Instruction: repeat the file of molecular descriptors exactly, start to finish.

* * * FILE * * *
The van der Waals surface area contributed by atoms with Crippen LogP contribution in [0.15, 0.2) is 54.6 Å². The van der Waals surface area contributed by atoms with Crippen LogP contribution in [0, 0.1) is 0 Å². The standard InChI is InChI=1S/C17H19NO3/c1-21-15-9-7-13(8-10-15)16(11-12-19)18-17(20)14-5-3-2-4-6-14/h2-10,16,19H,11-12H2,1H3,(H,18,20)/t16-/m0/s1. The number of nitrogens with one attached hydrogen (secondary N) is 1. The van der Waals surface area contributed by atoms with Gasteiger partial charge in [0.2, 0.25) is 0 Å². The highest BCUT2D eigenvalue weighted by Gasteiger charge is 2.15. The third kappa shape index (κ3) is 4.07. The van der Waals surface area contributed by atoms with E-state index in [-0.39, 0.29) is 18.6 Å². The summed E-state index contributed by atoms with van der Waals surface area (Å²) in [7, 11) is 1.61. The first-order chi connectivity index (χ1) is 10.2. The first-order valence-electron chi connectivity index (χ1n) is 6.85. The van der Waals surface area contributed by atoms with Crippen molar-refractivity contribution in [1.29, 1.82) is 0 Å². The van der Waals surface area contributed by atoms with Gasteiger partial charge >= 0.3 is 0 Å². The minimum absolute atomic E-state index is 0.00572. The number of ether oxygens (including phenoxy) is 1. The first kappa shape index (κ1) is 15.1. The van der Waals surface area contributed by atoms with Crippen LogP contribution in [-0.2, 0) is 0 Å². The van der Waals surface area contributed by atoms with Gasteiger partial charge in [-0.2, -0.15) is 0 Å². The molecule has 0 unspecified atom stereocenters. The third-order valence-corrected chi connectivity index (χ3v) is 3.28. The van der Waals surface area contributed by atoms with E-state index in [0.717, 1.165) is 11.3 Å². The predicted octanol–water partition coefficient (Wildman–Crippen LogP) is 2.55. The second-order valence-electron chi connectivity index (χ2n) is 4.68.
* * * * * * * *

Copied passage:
The van der Waals surface area contributed by atoms with Crippen LogP contribution in [0.15, 0.2) is 54.6 Å². The van der Waals surface area contributed by atoms with Crippen LogP contribution in [0, 0.1) is 0 Å². The standard InChI is InChI=1S/C17H19NO3/c1-21-15-9-7-13(8-10-15)16(11-12-19)18-17(20)14-5-3-2-4-6-14/h2-10,16,19H,11-12H2,1H3,(H,18,20)/t16-/m0/s1. The number of nitrogens with one attached hydrogen (secondary N) is 1. The van der Waals surface area contributed by atoms with Gasteiger partial charge in [0.2, 0.25) is 0 Å². The highest BCUT2D eigenvalue weighted by Gasteiger charge is 2.15. The third kappa shape index (κ3) is 4.07. The van der Waals surface area contributed by atoms with E-state index in [-0.39, 0.29) is 18.6 Å². The summed E-state index contributed by atoms with van der Waals surface area (Å²) in [7, 11) is 1.61. The first-order chi connectivity index (χ1) is 10.2. The first-order valence-electron chi connectivity index (χ1n) is 6.85. The van der Waals surface area contributed by atoms with Crippen molar-refractivity contribution in [1.29, 1.82) is 0 Å². The van der Waals surface area contributed by atoms with Gasteiger partial charge >= 0.3 is 0 Å². The minimum absolute atomic E-state index is 0.00572. The number of ether oxygens (including phenoxy) is 1. The first kappa shape index (κ1) is 15.1. The van der Waals surface area contributed by atoms with Crippen LogP contribution in [-0.2, 0) is 0 Å². The van der Waals surface area contributed by atoms with Gasteiger partial charge in [-0.2, -0.15) is 0 Å². The molecule has 0 unspecified atom stereocenters. The third-order valence-corrected chi connectivity index (χ3v) is 3.28. The van der Waals surface area contributed by atoms with E-state index in [0.717, 1.165) is 11.3 Å². The predicted octanol–water partition coefficient (Wildman–Crippen LogP) is 2.55. The second-order valence-electron chi connectivity index (χ2n) is 4.68.